NO LONGER IN VOGUE With growing awareness of the ethical and environmental impacts of fast fashion, cheap mass-produced clothing is going out of fashion.
An Cailín Rua
Who amongst us isn’t guilty of splurging in a low-priced high-street fashion retailer, either to bulk-buy the basics or to enjoy a relatively inexpensive shopping binge? Picking up a vest for €2, a bra for €5 or leggings for €7 is very tempting.
But the days of bargain-bragging might be numbered. Growing awareness of the multiple negative implications of fast fashion is putting pressure on the textiles industry to clean up its act.
Until recently, we could all be forgiven for being unaware of the damage that our shopping habits cause to the environment, and to people.
It turns out that your average cheap cotton T-shirt causes quite a bit of harm; its production consumes enormous quantities of water and power, only for it to be dumped into landfill after very few wears. Not to mention the environmental negative impact of transporting these products across continents, and the paltry wages paid to factory workers in what can be hellish environments.
Don’t be fooled either by ‘sustainability ranges’ – greenwashing is rife. It’s easy for a company to claim they are greener, but who’s really verifying these claims?
Greener production does not equal green, but it’s hard to visualise the damage caused when it’s not in front of our faces. It is estimated that less than 1 percent of discarded clothing globally is recycled into new textiles. Depressingly, most of the rest goes into our bins, contributing to landfill – and many of the fabrics (such as nylon, acrylic, lycra/spandex, and polyester) are plastic-based.
As well as the environmental and ethical concerns, our obsession with fast fashion is a symptom of our wider obsession with consumerism, as fed by influencer marketing and ‘shoppable TV’ shows like Love Island, with its relentless parade of fast fashion. Not that the contestants wear much, but they still manage to power through multiple tiny outfit changes daily. A simple click on our TV remote or our Instagram feeds serves to easily fill the pockets of the owners of huge international clothing brands with poor sustainability credentials, supplied by factories with dreadful human rights records.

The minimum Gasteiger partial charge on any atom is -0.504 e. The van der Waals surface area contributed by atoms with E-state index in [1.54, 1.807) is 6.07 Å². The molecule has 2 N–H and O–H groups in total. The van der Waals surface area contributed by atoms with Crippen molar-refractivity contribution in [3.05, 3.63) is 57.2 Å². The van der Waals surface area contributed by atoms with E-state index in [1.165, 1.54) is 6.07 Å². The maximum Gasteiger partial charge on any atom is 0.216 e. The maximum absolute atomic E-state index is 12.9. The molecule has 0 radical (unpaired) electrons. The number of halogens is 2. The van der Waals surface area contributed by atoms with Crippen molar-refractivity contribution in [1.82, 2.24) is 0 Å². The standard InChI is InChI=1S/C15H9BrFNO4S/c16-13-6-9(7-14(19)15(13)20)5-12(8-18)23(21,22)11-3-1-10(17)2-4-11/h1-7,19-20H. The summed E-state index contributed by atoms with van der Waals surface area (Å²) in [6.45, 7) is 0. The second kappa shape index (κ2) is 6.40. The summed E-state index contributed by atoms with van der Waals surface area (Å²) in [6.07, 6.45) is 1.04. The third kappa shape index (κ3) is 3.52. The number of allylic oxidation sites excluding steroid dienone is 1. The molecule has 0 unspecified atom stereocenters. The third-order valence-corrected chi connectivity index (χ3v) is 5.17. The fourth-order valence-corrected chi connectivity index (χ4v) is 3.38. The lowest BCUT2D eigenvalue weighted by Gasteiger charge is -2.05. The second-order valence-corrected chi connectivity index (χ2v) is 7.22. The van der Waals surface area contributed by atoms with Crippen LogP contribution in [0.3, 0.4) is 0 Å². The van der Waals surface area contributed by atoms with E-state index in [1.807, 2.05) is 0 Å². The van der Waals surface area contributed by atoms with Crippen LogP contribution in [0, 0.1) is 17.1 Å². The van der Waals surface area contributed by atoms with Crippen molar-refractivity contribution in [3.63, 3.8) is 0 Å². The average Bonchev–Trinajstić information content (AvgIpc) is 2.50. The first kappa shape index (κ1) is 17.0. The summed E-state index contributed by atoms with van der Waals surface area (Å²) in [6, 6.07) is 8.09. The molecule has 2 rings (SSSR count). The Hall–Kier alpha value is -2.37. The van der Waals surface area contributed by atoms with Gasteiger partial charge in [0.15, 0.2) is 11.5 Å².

Neither is this consumerism limited to clothing. Interiors is another area in which consumption is promoted. Social-media influencers display their online shopping ‘hauls’ as entertainment and an obsession with re-styling and refreshing their décor, are contributing to that compulsion we have to buy, buy, buy.
This writer grew up in a house where you decorated once and that was it for a decade, but we now apparently live in a time where your home must completely change appearance every season. Just how many times in a year is any one person expected to change up their cushion covers?
The backlash has begun, however, and mindsets are shifting. It’s becoming trendy to wear and promote second-hand clothing, and attitudes towards excessive consumption are now being questioned, accelerated by lockdowns.
It’s becoming cool to be seen as sustainable, but it’s rather telling that the increased interest in it seems to be driven by trends, rather than by any real ethical concern, though there is some evidence that this is perhaps changing for the better.
Locally, Ballina-based sustainable clothing company Pure Clothing has just announced an initiative to take back any of their clothing that has become damaged or is close to the end of its lifecycle, for a free repair or upcycle, thus achieving a circular economy.
There are plenty of other options available to us to reduce our clothing consumption, including clothes swaps, outfit rental and indeed, charity, second-hand and vintage shops – a hugely undervalued and highly environmentally friendly resource in our communities. There is also an argument to be made in investing in fewer, ethically and sustainably produced high-quality pieces.
It is, however, vital to acknowledge the fact that there are households for whom budget clothing is the only viable option; this is a wider problem and the responsibility to change does not lie with them – it lies with producers, buyers and marketers.
Frequently, though, it boils down to how much ‘stuff’ we really need. The most sustainable clothes are the ones already in our wardrobes, ditto furniture and household accessories.
If nothing else, the sustainability trend might soon mean that cheap disposable clothing ‘hauls’ are no longer something to be proud of, and that can’t happen quickly enough.